The Association of Science and Engineering Technology Professionals of Alberta (ASET) is looking to help local refugees get back to work in their field painlessly. The organization is waiving all application fees for refugees seeking their professional designations in engineering technologies. 

“ASET is an organization of almost 18,000 certified engineering technologists and technicians. Typically, they are educated at Polytechnics like Southern and Northern Alberta Institute of Technology, Lethbridge College, or Red Deer Polytechnic in two-year programs in engineering technology. There are within our profession some 21 disciplines very similar to engineering disciplines and probably about 100 different occupations that technologists engage in. They do everything from running the wastewater systems, fresh water treatment, power systems, telephone services, traffic construction you name it. It's a really rich contribution to the province of Alberta,” said ASET CEO, Barry Cavanaugh. 

When refugee newcomers come to Alberta many of them are professionally trained but unable to work in Alberta due to not having the correct credentials. This was the case for Mila Wagner who left Ukraine in 2014 when Russia invaded Crimea. Wagner’s multiple engineering technology degrees did not translate in Canada. She had to earn a civil engineering diploma at the Lethbridge College before finding meaningful work in her field. 

“If I could have been accredited through ASET from my previous schooling in Ukraine, I could have been positioned in a job in my field sooner,” said Wagner. “I think the competency-based assessment program combined with application fee waiver will be a game changer for refugees from Ukraine and other countries.”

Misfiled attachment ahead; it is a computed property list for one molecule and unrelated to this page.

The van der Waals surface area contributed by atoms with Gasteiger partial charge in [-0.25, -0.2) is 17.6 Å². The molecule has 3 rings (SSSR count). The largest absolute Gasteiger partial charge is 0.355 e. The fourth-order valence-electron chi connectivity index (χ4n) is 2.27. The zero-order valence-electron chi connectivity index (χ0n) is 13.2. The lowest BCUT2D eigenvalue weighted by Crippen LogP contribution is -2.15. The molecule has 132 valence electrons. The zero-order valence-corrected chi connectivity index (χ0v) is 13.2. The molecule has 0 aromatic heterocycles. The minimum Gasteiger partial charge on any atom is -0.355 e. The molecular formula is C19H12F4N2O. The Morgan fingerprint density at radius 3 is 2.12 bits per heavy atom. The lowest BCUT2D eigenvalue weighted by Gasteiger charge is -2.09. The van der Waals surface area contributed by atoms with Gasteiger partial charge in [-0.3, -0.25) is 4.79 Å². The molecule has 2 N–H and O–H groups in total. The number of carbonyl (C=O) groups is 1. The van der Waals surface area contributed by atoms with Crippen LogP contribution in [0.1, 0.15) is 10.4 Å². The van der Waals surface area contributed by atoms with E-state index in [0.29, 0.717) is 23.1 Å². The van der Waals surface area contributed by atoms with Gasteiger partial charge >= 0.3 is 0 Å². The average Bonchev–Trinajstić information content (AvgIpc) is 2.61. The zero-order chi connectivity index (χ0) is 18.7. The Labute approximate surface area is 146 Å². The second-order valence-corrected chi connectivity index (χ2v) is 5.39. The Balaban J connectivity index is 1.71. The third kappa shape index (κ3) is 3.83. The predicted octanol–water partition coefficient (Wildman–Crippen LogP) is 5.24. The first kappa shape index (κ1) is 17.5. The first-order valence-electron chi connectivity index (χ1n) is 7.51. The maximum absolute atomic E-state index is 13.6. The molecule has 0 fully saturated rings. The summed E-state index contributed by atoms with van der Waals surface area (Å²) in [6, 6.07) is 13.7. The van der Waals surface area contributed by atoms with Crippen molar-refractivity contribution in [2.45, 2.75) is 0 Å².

The City of Lacombe currently has 42 ASET members and a significant and growing Ukrainian population. The organization would like to make the service known in the area to help refugees find work in engineering technologies sooner, and without wasted time and money on further programming and education. 

“We've tried to make it fair. Recently, we've realized that we may have a higher influx of refugees than we've had before, but we had already been thinking about how we handle people with refugee status. We decided that it was important to waive our application fees and examination fees so that we wouldn't add that extra obstacle that can come to around $1,000. If you're a newcomer, especially sort of fresh off the airplane and out of a conflict zone, the last thing you need is another $1,000 expenditure,” said Cavanaugh. 

In order to receive certification refugees must have English proficiency beforehand. ASET will take into account education, competency, and experience. 

“We spent a great deal of money and a great deal of time having hundreds of subject matter experts work with psychometricians to develop competency-based standards for our profession. Those which are sort of experiential and combined with the educational standards are what we use to certify a technologist. When we do, that's sort of a guarantee of their professional capability, but also of their responsibility and accountability for their work. We're under the engineering and Geoscience Professions Act, so we're a statutory regulator and I think that's an important observation,” said Cavanaugh. 

You can find more information on ASET, by clicking here.